The Role of the Media in German Election Campaigns

Event type: 
Seminar
Date and time: 
Tuesday, 8 March, 2016 - 12:45 to 14:00
Presenter(s): 
Professor Christina Holtz-Bacha - Friedrich Alexander - University of Erlange-Nürnberg
Venue: 
CSSR Seminar Room 4.29, Level 4 Leslie Social Science Building, Upper Campus
Abstract / Description: 

The lecture presents findings from long-term content analyses of the coverage of German election campaigns in newspapers and television news and of electoral spots on television. These findings thus show how the media reporting of elections changed over time and also of how the parties present themselves to the electorate. In particular, it will be discussed whether there has been a trend towards personalization in a political system that is dominated by parties.

Poverty is a behaviour: An evaluation of Life History theory in Cape Town

Event type: 
Seminar
Date and time: 
Tuesday, 17 November, 2015 - 12:45 to 14:00
Presenter(s): 
Robin Smaill
Venue: 
CSSR Seminar Room 4.29, Level 4 Leslie Social Science Building, Upper Campus
Abstract / Description: 

Poverty and inequality are generational and increasing, and the implication is that they have immunity to intervention, or the current interventions.  These problems are better conceptualised as behavioural with the lack of wealth a symptom of that behaviour. Life History (LH) theory offers a biological perspective on human behaviour with a focus on resource allocation. The amount of resources that parents allocate to aspects of reproduction differs, resulting in different parenting and that has consequences for the life of the child. LH theory offers an explanation of resource allocation variation and this study uses the CAPS data set to evaluate the theory in Cape Town.

Educational achievement was the outcome variable in a multiple regression model.   The demographic and control variables were gender, race, age and ever pregnant. The variables were wealth and the themes of environment, school, school/parent, and parents. Between two and nine variables were used for each theme and many of variables were composite.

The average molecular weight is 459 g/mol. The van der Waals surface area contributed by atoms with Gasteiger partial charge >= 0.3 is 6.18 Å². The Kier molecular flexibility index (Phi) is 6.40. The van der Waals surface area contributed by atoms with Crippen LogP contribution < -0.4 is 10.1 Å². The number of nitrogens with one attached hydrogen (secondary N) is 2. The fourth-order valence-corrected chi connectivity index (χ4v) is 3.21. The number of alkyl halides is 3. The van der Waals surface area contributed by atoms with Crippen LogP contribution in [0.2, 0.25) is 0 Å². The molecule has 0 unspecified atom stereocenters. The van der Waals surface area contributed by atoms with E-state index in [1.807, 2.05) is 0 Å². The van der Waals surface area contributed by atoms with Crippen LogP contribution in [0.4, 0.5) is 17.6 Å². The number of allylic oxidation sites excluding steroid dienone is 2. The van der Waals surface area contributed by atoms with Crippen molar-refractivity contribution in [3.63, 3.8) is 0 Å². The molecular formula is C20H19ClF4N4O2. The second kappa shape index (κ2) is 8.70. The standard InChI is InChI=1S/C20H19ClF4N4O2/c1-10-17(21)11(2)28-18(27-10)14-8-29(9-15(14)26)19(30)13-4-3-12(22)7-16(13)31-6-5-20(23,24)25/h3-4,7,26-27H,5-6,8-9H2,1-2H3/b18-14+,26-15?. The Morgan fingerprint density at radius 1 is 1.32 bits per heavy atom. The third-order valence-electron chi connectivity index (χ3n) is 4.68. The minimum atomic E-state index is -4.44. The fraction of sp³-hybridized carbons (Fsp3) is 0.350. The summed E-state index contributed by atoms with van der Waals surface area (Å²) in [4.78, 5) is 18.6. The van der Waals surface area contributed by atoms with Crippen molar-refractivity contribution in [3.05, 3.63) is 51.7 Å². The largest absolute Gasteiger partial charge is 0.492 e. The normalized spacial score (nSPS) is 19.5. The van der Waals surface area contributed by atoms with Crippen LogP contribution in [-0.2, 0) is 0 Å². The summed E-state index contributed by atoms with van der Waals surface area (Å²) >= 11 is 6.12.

The model accounts for 35% of the variation in educational achievement and the significance is such that the results can be generalised beyond the sample. Parents and school/parents are the dominant factors. The environment and school alone are minor coefficients and wealth is important but with a low significance. There are also important interactions between variables.

This research offers a new perspective on the educational crisis, improving skills, improving health and reducing crime. Biology and particularly life history theory is shown to be a productive tool in understanding poverty and inequality. 

Afrobarometer/ CSSR Summer School 2015

Event type: 
Seminar
Date and time: 
Tuesday, 17 November, 2015 - 09:00
Presenter(s): 
Afrobarometer/ CSSR
Venue: 
UCT
Abstract / Description: 

The Effect of Public Opinion on Legislator Behavior: Evidence from the Ugandan Parliament

Event type: 
Seminar
Date and time: 
Tuesday, 10 November, 2015 - 12:45 to 14:00
Presenter(s): 
Gabriella Sacramone-Lutz ,Ph.D, Candidate Department of Political Science Columbia University
Venue: 
CSSR Seminar Room 4.29, Level 4 Leslie Social Science Building, Upper Campus
Abstract / Description: